Not much appears to be going on at the site of the proposed I-4 Automall, but negotiations are going on behind the scenes to extend utility lines necessary for the Automall and other commercial development to be built there.
The project, just east of Interstate 4 on roughly 52 acres fronting Orange Camp Road/Main Street on the border of DeLand and Lake Helen, was approved in late 2018 after much wrangling between the two cities.
In an email sent to Lake Helen City Administrator Becky Witte in November, attorney Rob Doan of Cobb Cole, who represents I-4 Automall developer Brendan Hurley and I-4 Automall LLC, said his client was looking for an agreement with the two cities and other property owners to defray the cost of extending water and sewage lines to the project site.
DeLand will provide water and sewage service to the Automall, but the developers will have to pay to extend the lines to the site. The extension is to be done in conjunction with improvements to Orange Camp Road that are set to begin construction next year.
“Right now, our immediate focus is on getting the utility extension agreement and funds in place, as the widening project on Orange Camp is about to go out for bid,” Doan wrote.
In an interview with The Beacon, Hurley said construction on the project depends on having utility service available.
The development agreement is designed to be flexible, he said, to accommodate different dealerships and different types of businesses that may want to come.
“We have to have that level of flexibility going in, because these [planned unit development agreements] are awfully hard to change later,” Hurley said.
This summer, the developer floated a change to the project to reduce the number of “dealership modules” by roughly half, and to reduce their height to 50 feet from the originally proposed 80 feet. A “dealership module” is a dealership building with a showroom on the ground floor and inventory storage on the upper levels.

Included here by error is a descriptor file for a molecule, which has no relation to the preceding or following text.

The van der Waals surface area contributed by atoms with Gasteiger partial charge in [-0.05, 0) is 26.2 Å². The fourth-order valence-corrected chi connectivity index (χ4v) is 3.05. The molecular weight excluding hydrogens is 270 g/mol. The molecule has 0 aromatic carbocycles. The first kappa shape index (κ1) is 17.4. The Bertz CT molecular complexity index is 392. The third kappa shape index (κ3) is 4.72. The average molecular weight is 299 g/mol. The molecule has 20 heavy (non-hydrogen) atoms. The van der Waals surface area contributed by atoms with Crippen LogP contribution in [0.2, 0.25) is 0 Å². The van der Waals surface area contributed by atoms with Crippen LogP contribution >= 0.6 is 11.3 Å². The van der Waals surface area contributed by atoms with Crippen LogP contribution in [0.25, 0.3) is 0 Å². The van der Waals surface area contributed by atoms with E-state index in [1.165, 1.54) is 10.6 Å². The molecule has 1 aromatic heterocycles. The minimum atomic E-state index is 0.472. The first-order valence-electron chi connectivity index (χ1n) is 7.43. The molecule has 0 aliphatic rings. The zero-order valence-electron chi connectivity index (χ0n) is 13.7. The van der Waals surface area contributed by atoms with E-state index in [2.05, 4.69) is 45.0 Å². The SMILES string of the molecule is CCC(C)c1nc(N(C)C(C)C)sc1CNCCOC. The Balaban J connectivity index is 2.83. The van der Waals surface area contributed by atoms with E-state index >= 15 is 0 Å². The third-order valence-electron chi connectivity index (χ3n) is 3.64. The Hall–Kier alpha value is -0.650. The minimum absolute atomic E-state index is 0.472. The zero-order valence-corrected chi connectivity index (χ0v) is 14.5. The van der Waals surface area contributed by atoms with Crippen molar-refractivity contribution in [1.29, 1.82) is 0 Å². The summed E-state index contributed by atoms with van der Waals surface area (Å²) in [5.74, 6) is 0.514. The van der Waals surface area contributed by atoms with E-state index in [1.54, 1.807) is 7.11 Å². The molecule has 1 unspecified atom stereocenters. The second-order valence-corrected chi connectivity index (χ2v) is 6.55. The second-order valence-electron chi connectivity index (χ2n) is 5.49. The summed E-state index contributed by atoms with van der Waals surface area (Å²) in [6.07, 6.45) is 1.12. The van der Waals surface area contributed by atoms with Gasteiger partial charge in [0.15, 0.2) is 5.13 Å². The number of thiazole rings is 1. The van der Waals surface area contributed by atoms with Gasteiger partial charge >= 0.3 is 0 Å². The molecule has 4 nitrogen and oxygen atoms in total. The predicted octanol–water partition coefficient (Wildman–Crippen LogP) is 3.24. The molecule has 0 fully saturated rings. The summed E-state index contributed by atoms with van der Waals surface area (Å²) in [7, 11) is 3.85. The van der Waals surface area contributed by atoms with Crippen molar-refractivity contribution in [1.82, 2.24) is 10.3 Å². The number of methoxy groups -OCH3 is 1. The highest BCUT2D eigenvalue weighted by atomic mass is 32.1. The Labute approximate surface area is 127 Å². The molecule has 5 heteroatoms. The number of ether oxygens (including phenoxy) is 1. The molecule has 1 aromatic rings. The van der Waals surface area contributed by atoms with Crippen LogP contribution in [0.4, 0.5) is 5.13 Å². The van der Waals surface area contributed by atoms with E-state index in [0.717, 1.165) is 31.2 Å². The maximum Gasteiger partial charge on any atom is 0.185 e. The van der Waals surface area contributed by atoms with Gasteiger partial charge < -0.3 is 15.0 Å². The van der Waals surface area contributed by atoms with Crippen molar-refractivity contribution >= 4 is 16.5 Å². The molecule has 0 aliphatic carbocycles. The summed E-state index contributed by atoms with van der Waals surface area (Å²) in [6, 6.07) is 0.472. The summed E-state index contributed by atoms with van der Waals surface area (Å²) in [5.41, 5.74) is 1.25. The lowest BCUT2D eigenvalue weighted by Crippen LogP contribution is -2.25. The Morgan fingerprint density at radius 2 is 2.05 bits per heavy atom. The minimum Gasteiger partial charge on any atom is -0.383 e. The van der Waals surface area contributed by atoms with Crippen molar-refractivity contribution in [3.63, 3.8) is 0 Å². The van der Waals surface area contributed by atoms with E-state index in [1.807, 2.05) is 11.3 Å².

The proposed changes also included a single inventory-storage facility that would be shared by all the dealerships, instead of each dealership storing its own stock.
Hurley said if a dealership came in that wants to store its stock in its own building, as originally envisioned, the Automall would still have the flexibility to permit such an arrangement.
The project’s backers also wanted to expand the uses allowed on the commercial area of the site designed for non-auto-related uses. No legal changes to the original planned-development agreement were ever actually made, however.
“As of right now, there are no plans to pursue changes to the approved plans,” Doan said in an email to The Beacon. “The County is about to begin the road widening project soon and the Automall developer will be paying to have utilities run to the site at that time.”
Some of the first things to be built on the site may be smaller commercial outlets.
Once the utilities are extended, a gasoline station or convenience store, for example, could kick off construction, Doan said.
Doan said in his email to Witte that it wouldn’t be fair for other large commercial or industrial projects that are built near the project site to benefit from having water and sewage service available, when the Automall is the only one having to bear the cost of installing the infrastructure.
“In other words, of course [I-4 Automall, LLC] will pay its own way, but when other users to the north, south, or east tie in to the extension provided by I-4 [Automall, LLC], they should not get a windfall because [we] needed it first,” Doan wrote.
Hurley said such proportionate-share agreements are common.
A small triangular-shaped piece of the Automall project west of Interstate 4 is within the city limits of Lake Helen. That city envisions an “employment center” there featuring office- and light-industrial-type development north of the Automall site, along a to-be-constructed frontage road parallel to the highway.
A settlement agreement reached last year on the project also envisioned DeLand providing sewage service to properties in Lake Helen that are east of Interstate 4. A separate agreement would be necessary to determine who would pay to extend sewage lines across the highway.
Witte said the Nov. 4 email was her last update from the Automall developers.
Meanwhile, her counterpart to the west, DeLand City Manager Michael Pleus, said he hasn’t heard anything from the developers since mid-October.
“We don’t actually know [what’s going on],” Pleus said. “It at one point looked like they were proceeding with a site plan for a reduced Automall and even a grocery store on the [DeLand] side of the property.”
Under the settlement agreement reached last year, both cities have to approve the project and any changes to it, through a joint planned-development agreement.
DeLand has annexed the western portion of the site, slated for general commercial development, while Lake Helen has annexed the eastern portion, where the automotive-related portion of the Automall will be built.